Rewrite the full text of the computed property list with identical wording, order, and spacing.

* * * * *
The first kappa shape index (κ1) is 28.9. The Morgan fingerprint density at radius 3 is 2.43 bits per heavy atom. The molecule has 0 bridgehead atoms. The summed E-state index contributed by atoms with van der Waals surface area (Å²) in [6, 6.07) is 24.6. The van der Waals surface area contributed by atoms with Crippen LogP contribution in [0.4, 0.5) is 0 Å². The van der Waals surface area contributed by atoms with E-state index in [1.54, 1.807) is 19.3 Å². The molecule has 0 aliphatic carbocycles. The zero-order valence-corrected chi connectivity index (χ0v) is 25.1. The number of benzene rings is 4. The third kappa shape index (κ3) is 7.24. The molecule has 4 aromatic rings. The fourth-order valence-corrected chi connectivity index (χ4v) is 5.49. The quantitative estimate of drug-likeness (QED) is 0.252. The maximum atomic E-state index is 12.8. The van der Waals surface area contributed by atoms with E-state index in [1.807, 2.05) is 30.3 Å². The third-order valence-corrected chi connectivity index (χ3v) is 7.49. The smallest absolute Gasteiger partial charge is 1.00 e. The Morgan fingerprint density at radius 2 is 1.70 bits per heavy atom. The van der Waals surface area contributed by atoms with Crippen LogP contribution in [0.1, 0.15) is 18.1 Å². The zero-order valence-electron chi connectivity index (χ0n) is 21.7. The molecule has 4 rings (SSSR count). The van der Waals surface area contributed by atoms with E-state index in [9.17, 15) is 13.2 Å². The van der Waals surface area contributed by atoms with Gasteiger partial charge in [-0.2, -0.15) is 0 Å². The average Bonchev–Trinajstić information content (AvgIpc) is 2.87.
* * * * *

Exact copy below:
The first kappa shape index (κ1) is 28.9. The Morgan fingerprint density at radius 3 is 2.43 bits per heavy atom. The molecule has 0 bridgehead atoms. The summed E-state index contributed by atoms with van der Waals surface area (Å²) in [6, 6.07) is 24.6. The van der Waals surface area contributed by atoms with Crippen LogP contribution in [0.4, 0.5) is 0 Å². The van der Waals surface area contributed by atoms with E-state index in [1.54, 1.807) is 19.3 Å². The molecule has 0 aliphatic carbocycles. The zero-order valence-corrected chi connectivity index (χ0v) is 25.1. The number of benzene rings is 4. The third kappa shape index (κ3) is 7.24. The molecule has 4 aromatic rings. The fourth-order valence-corrected chi connectivity index (χ4v) is 5.49. The quantitative estimate of drug-likeness (QED) is 0.252. The maximum atomic E-state index is 12.8. The van der Waals surface area contributed by atoms with E-state index in [1.807, 2.05) is 30.3 Å². The third-order valence-corrected chi connectivity index (χ3v) is 7.49. The smallest absolute Gasteiger partial charge is 1.00 e. The Morgan fingerprint density at radius 2 is 1.70 bits per heavy atom. The van der Waals surface area contributed by atoms with Crippen LogP contribution in [0.1, 0.15) is 18.1 Å². The zero-order valence-electron chi connectivity index (χ0n) is 21.7. The molecule has 4 rings (SSSR count). The van der Waals surface area contributed by atoms with E-state index in [9.17, 15) is 13.2 Å². The van der Waals surface area contributed by atoms with Gasteiger partial charge in [-0.2, -0.15) is 0 Å². The average Bonchev–Trinajstić information content (AvgIpc) is 2.87.